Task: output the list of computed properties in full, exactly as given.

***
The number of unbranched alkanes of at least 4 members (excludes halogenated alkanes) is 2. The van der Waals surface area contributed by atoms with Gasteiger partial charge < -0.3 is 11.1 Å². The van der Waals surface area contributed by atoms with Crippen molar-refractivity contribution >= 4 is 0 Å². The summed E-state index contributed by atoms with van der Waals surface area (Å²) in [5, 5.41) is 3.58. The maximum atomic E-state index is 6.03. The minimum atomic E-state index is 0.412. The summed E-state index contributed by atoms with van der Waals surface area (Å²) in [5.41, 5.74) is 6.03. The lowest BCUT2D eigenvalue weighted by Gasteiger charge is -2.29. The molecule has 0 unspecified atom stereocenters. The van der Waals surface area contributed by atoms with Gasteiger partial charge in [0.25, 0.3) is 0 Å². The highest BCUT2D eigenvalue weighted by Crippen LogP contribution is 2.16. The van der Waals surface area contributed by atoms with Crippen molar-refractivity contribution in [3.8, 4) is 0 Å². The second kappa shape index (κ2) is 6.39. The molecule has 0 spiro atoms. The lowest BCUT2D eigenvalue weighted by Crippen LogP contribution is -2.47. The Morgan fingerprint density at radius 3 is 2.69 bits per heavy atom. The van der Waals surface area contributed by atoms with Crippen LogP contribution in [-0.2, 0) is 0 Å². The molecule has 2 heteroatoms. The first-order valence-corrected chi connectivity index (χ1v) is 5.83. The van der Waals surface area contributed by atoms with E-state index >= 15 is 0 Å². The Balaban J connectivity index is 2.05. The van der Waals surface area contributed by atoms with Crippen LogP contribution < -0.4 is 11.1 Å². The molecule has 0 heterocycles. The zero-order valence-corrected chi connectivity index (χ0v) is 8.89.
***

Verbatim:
The number of unbranched alkanes of at least 4 members (excludes halogenated alkanes) is 2. The van der Waals surface area contributed by atoms with Gasteiger partial charge < -0.3 is 11.1 Å². The van der Waals surface area contributed by atoms with Crippen molar-refractivity contribution >= 4 is 0 Å². The summed E-state index contributed by atoms with van der Waals surface area (Å²) in [5, 5.41) is 3.58. The maximum atomic E-state index is 6.03. The minimum atomic E-state index is 0.412. The summed E-state index contributed by atoms with van der Waals surface area (Å²) in [5.41, 5.74) is 6.03. The lowest BCUT2D eigenvalue weighted by Gasteiger charge is -2.29. The molecule has 0 unspecified atom stereocenters. The van der Waals surface area contributed by atoms with Gasteiger partial charge in [0.25, 0.3) is 0 Å². The highest BCUT2D eigenvalue weighted by Crippen LogP contribution is 2.16. The van der Waals surface area contributed by atoms with Crippen molar-refractivity contribution in [3.8, 4) is 0 Å². The second kappa shape index (κ2) is 6.39. The molecule has 0 spiro atoms. The lowest BCUT2D eigenvalue weighted by Crippen LogP contribution is -2.47. The Morgan fingerprint density at radius 3 is 2.69 bits per heavy atom. The van der Waals surface area contributed by atoms with Crippen LogP contribution in [-0.2, 0) is 0 Å². The molecule has 2 heteroatoms. The first-order valence-corrected chi connectivity index (χ1v) is 5.83. The van der Waals surface area contributed by atoms with E-state index >= 15 is 0 Å². The Balaban J connectivity index is 2.05. The van der Waals surface area contributed by atoms with Crippen LogP contribution < -0.4 is 11.1 Å². The molecule has 0 heterocycles. The zero-order valence-corrected chi connectivity index (χ0v) is 8.89.